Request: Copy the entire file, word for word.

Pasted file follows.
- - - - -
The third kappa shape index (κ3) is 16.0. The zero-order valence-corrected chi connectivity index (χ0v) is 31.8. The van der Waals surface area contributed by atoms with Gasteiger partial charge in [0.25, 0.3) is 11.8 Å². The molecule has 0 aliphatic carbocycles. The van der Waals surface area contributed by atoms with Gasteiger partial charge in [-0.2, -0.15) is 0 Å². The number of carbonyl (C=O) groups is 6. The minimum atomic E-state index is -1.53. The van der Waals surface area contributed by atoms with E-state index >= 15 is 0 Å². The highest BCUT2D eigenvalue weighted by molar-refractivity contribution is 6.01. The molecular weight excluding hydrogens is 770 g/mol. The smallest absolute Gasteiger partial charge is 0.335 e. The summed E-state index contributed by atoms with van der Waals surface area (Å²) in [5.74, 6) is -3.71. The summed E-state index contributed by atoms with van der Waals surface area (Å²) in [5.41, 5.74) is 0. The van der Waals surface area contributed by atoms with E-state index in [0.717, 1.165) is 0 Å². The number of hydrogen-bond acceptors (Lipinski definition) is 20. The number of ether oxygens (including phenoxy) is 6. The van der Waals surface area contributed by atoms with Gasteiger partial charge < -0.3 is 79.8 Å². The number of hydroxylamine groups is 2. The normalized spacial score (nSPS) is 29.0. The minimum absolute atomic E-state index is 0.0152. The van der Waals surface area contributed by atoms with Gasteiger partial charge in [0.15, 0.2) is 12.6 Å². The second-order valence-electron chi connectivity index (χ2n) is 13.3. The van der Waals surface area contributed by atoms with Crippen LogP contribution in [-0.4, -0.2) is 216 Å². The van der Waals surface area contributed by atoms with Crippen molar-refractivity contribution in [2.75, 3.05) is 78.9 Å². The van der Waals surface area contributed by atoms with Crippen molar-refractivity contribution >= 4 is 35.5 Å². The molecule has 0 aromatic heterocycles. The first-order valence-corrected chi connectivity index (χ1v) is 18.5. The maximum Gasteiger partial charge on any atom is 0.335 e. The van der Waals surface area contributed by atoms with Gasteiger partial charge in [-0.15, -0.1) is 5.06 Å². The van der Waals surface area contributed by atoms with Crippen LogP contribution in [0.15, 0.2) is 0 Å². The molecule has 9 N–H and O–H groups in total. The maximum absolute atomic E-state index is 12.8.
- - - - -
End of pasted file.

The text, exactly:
The third kappa shape index (κ3) is 16.0. The zero-order valence-corrected chi connectivity index (χ0v) is 31.8. The van der Waals surface area contributed by atoms with Gasteiger partial charge in [0.25, 0.3) is 11.8 Å². The molecule has 0 aliphatic carbocycles. The van der Waals surface area contributed by atoms with Gasteiger partial charge in [-0.2, -0.15) is 0 Å². The number of carbonyl (C=O) groups is 6. The minimum atomic E-state index is -1.53. The van der Waals surface area contributed by atoms with E-state index >= 15 is 0 Å². The highest BCUT2D eigenvalue weighted by molar-refractivity contribution is 6.01. The molecular weight excluding hydrogens is 770 g/mol. The smallest absolute Gasteiger partial charge is 0.335 e. The summed E-state index contributed by atoms with van der Waals surface area (Å²) in [5.74, 6) is -3.71. The summed E-state index contributed by atoms with van der Waals surface area (Å²) in [5.41, 5.74) is 0. The van der Waals surface area contributed by atoms with E-state index in [0.717, 1.165) is 0 Å². The number of hydrogen-bond acceptors (Lipinski definition) is 20. The number of ether oxygens (including phenoxy) is 6. The van der Waals surface area contributed by atoms with Gasteiger partial charge < -0.3 is 79.8 Å². The number of hydroxylamine groups is 2. The normalized spacial score (nSPS) is 29.0. The minimum absolute atomic E-state index is 0.0152. The van der Waals surface area contributed by atoms with Gasteiger partial charge in [0.15, 0.2) is 12.6 Å². The second-order valence-electron chi connectivity index (χ2n) is 13.3. The van der Waals surface area contributed by atoms with Crippen LogP contribution in [-0.4, -0.2) is 216 Å². The van der Waals surface area contributed by atoms with Crippen molar-refractivity contribution in [2.75, 3.05) is 78.9 Å². The van der Waals surface area contributed by atoms with Crippen molar-refractivity contribution >= 4 is 35.5 Å². The molecule has 0 aromatic heterocycles. The first-order valence-corrected chi connectivity index (χ1v) is 18.5. The maximum Gasteiger partial charge on any atom is 0.335 e. The van der Waals surface area contributed by atoms with Gasteiger partial charge in [-0.15, -0.1) is 5.06 Å². The van der Waals surface area contributed by atoms with Crippen LogP contribution in [0.15, 0.2) is 0 Å². The molecule has 9 N–H and O–H groups in total. The maximum absolute atomic E-state index is 12.8.